After class, alone in my classroom, Mark and I faced one another.
His eyes focused toward the floor. He would not look at me as I spoke. His hat, the symbol of his defiance, still sat securely
on his head.
“Mark,” I said softly, “you must follow
the rules of this class. Removing your hat demonstrates respect. Is there a reason you feel you must wear your hat? I am willing
Mark lifted his eyes and looked into mine. “No,”
he answered. His look was empty. His tone was flat.
“Then you must remove it,” I answered in my most
professorial voice. He did as I asked.
At that moment I saw my challenge with this young man. He
complied in removing his hat but I had not reached him. I had forced him but I had not persuaded him.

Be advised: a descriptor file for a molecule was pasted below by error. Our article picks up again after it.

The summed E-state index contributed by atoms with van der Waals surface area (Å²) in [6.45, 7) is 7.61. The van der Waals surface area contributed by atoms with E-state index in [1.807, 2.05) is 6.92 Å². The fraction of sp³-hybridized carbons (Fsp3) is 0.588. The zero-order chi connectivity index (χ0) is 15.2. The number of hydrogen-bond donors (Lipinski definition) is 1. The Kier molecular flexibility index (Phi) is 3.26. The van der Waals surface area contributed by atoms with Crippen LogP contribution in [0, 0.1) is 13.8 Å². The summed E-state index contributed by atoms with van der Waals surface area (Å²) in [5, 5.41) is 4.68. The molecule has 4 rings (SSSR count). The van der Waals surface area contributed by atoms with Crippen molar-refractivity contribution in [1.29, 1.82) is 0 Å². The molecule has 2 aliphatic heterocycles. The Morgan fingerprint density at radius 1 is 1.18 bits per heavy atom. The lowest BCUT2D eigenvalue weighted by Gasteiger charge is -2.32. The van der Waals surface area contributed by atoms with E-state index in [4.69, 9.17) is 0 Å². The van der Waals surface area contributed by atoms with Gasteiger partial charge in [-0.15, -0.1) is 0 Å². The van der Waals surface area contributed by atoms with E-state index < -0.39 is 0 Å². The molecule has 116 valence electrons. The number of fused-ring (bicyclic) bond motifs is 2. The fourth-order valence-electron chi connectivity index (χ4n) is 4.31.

Slowly throughout the semester, I felt a bond growing between
Mark and me.
Sometimes he would even smile at my jokes and ask thoughtful
questions in class. When I saw him in the hall, he would tip his hat. I would not let him see me smile at that obvious gesture.
The final week of the semester Mark asked me to stay after
class. He had something to tell me which he had kept secret.
I had come to know him as a gifted poet and hard working writer
and speaker, harder than most perhaps because Mark suffered from MS which had affected his coordination and vocal cords. Some
days the class and I understood him better than others.
“Do you remember the first day of class when I refused
to remove my hat?” he asked. “Oh yes I do,” I answered. “Well, now I would like to tell you why I
“About a year ago I went to an open mic forum to read
my poetry. They laughed at me.” “They what?” I asked not wanting to believe what I was hearing.
His speech was laboured and painfully slow. “I was humiliated.”
Once again like that first day of class we were alone in my
classroom. We looked at one another through our tears.